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Good stem cell news on trials, FDA, cool new papers & more

pericyte-paper

Guimarães-Camboa, et al, Cell Stem Cell figure

In the whirlwind that is the stem cell and regenerative medicine world, there are many concerning things that need attention, but also good stuff happens too and this post focuses on the positive.

The Asterias spinal cord injury clinical trial, a phase 1/2a trial called SCiStar, continues to make encouraging news with a clean safety profile and additional hints at possible positive indicators of efficacy. With the usual, important caveats such as that this is early and it is not an RCT, the SCiStar momentum is positive. I’m excited to see what the future holds for this one including from an RCT. You can read my interview from last month with Asterias leadership here.

I remain very enthusiastic about ViaCyte’s trial as well using a stem cell capsule product for treatment of Diabetes. Their joining forces with BetaLogics a year ago just made their position even stronger.

I’m going to do a post soon on an analysis on the total number of stem cell and regenerative medicine trials compared to historical data I collected. Stay tuned on that. I’m guessing it’ll be good news.

Recently, we also saw evidence of fast action from FDA in response to the 21st Century Cures Act in terms of providing a clear document on Regenerative Advanced Therapy designations and applications. It’s still unclear how the Cures stem cell provisions will play out, but I consider quick, clear action from the FDA to be a positive. I wish they were this fast on other stuff like dealing with stem cell clinics marketing unapproved drug products.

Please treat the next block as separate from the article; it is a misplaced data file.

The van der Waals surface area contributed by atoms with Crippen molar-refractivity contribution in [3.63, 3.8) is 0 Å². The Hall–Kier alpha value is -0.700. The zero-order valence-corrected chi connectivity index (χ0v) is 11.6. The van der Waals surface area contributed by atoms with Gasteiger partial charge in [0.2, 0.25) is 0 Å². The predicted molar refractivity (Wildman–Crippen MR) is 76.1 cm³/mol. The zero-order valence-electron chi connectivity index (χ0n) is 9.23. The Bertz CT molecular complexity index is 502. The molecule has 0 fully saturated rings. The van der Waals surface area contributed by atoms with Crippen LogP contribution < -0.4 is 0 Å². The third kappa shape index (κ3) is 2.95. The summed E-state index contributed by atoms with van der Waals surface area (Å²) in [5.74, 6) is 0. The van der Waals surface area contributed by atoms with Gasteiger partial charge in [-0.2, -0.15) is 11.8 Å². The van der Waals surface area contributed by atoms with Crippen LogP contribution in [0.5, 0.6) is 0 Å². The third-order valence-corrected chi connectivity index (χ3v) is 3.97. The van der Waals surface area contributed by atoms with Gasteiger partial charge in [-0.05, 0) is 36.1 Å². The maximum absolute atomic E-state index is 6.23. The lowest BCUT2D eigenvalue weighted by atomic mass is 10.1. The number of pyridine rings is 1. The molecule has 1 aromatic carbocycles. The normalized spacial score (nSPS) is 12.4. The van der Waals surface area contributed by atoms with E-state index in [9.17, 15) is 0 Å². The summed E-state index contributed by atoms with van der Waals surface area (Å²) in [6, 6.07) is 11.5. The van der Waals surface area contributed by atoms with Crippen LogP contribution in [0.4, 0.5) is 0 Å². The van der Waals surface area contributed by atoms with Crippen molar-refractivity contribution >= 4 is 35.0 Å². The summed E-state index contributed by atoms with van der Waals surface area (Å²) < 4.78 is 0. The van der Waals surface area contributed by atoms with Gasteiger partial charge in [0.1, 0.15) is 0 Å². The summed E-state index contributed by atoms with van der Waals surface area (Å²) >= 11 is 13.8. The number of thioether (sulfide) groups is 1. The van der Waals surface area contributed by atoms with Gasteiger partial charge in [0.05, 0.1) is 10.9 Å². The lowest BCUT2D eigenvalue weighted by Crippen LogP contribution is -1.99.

There have been a number of cool papers recently that I recommend reading:

FDA Regenerative Advanced Therapy Designation Rules Are Up in Response to Cures Act

The 21st Century Cures Act specifies some new FDA rules about investigational stem cell-based regenerative medicine therapies and perhaps most importantly defined a new class of product called a “Regenerative Advanced Therapy” or RAT, which is entitled to an expedited review.

The FDA already has a new page up on RATs, which specifies the specifics of RAT designation and how an entity may submit an application for RAT designation. This was remarkably fast of the FDA.fda-rat-designation

Some things on the RATs page stand out including that a request for a RAT depends on an IND. The IND must either be existing or submitted along with the RAT request. This is a major point as obtaining an IND requires rigorous, controlled data.

Stem cell businesses out to make a quick buck off of patients and potentially hypothetically interested in get RATs are going to be out of luck unless they change their world view to be data-centric and also go for INDs.